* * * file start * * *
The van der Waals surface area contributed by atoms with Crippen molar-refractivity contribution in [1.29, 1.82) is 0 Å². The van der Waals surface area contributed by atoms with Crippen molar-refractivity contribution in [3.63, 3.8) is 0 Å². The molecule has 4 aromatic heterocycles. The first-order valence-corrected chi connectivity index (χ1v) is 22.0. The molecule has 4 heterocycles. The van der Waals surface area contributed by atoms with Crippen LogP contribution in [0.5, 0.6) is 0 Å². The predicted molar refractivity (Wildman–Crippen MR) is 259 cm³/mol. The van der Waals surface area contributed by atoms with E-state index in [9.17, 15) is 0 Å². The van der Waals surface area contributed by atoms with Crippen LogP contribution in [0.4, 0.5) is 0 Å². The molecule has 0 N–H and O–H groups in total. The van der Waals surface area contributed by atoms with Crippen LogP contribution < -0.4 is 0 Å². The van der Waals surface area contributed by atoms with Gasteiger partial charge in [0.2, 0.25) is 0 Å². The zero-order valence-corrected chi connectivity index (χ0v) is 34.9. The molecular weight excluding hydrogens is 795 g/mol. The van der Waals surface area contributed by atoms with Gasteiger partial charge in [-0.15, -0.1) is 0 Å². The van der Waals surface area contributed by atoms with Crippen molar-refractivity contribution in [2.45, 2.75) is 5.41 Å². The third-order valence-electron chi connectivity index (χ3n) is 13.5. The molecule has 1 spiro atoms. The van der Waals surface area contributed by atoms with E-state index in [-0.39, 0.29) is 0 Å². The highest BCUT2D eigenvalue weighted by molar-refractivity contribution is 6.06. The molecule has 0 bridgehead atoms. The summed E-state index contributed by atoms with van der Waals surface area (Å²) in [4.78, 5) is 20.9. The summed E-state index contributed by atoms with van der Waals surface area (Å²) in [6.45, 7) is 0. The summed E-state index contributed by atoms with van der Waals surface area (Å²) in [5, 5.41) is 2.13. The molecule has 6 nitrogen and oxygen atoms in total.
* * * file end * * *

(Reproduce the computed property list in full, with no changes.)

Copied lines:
The van der Waals surface area contributed by atoms with Crippen molar-refractivity contribution in [1.29, 1.82) is 0 Å². The van der Waals surface area contributed by atoms with Crippen molar-refractivity contribution in [3.63, 3.8) is 0 Å². The molecule has 4 aromatic heterocycles. The first-order valence-corrected chi connectivity index (χ1v) is 22.0. The molecule has 4 heterocycles. The van der Waals surface area contributed by atoms with Crippen LogP contribution in [0.5, 0.6) is 0 Å². The predicted molar refractivity (Wildman–Crippen MR) is 259 cm³/mol. The van der Waals surface area contributed by atoms with E-state index in [9.17, 15) is 0 Å². The van der Waals surface area contributed by atoms with Crippen LogP contribution in [0.4, 0.5) is 0 Å². The molecule has 0 N–H and O–H groups in total. The van der Waals surface area contributed by atoms with Crippen LogP contribution < -0.4 is 0 Å². The van der Waals surface area contributed by atoms with Gasteiger partial charge in [0.2, 0.25) is 0 Å². The zero-order valence-corrected chi connectivity index (χ0v) is 34.9. The molecular weight excluding hydrogens is 795 g/mol. The van der Waals surface area contributed by atoms with Gasteiger partial charge in [-0.15, -0.1) is 0 Å². The van der Waals surface area contributed by atoms with Crippen molar-refractivity contribution in [2.45, 2.75) is 5.41 Å². The third-order valence-electron chi connectivity index (χ3n) is 13.5. The molecule has 1 spiro atoms. The van der Waals surface area contributed by atoms with E-state index in [-0.39, 0.29) is 0 Å². The highest BCUT2D eigenvalue weighted by molar-refractivity contribution is 6.06. The molecule has 0 bridgehead atoms. The summed E-state index contributed by atoms with van der Waals surface area (Å²) in [4.78, 5) is 20.9. The summed E-state index contributed by atoms with van der Waals surface area (Å²) in [6.45, 7) is 0. The summed E-state index contributed by atoms with van der Waals surface area (Å²) in [5, 5.41) is 2.13. The molecule has 6 nitrogen and oxygen atoms in total.